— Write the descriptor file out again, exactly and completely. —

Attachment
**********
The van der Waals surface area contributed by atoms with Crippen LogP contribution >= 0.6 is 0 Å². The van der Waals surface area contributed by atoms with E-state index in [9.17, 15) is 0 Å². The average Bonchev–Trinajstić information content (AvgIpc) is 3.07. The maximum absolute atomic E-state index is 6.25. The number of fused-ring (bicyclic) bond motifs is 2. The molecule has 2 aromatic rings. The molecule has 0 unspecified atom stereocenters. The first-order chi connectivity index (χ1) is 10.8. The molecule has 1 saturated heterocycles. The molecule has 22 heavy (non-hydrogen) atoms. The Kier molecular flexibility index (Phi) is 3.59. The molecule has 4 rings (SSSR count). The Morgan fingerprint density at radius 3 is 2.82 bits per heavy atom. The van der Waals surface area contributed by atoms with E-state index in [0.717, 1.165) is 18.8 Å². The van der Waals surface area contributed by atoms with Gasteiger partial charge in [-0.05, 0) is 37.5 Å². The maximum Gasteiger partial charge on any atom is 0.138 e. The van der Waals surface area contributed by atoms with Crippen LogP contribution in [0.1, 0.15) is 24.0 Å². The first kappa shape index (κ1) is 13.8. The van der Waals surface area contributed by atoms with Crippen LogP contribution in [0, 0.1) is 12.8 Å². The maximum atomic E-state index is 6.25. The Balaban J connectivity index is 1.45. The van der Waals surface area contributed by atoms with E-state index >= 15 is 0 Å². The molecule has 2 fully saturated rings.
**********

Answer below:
The van der Waals surface area contributed by atoms with Crippen LogP contribution >= 0.6 is 0 Å². The van der Waals surface area contributed by atoms with E-state index in [9.17, 15) is 0 Å². The average Bonchev–Trinajstić information content (AvgIpc) is 3.07. The maximum absolute atomic E-state index is 6.25. The number of fused-ring (bicyclic) bond motifs is 2. The molecule has 2 aromatic rings. The molecule has 0 unspecified atom stereocenters. The first-order chi connectivity index (χ1) is 10.8. The molecule has 1 saturated heterocycles. The molecule has 22 heavy (non-hydrogen) atoms. The Kier molecular flexibility index (Phi) is 3.59. The molecule has 4 rings (SSSR count). The Morgan fingerprint density at radius 3 is 2.82 bits per heavy atom. The van der Waals surface area contributed by atoms with E-state index in [0.717, 1.165) is 18.8 Å². The van der Waals surface area contributed by atoms with Gasteiger partial charge in [-0.05, 0) is 37.5 Å². The maximum Gasteiger partial charge on any atom is 0.138 e. The van der Waals surface area contributed by atoms with Crippen LogP contribution in [0.1, 0.15) is 24.0 Å². The first kappa shape index (κ1) is 13.8. The van der Waals surface area contributed by atoms with Crippen LogP contribution in [0, 0.1) is 12.8 Å². The maximum atomic E-state index is 6.25. The Balaban J connectivity index is 1.45. The van der Waals surface area contributed by atoms with E-state index >= 15 is 0 Å². The molecule has 2 fully saturated rings.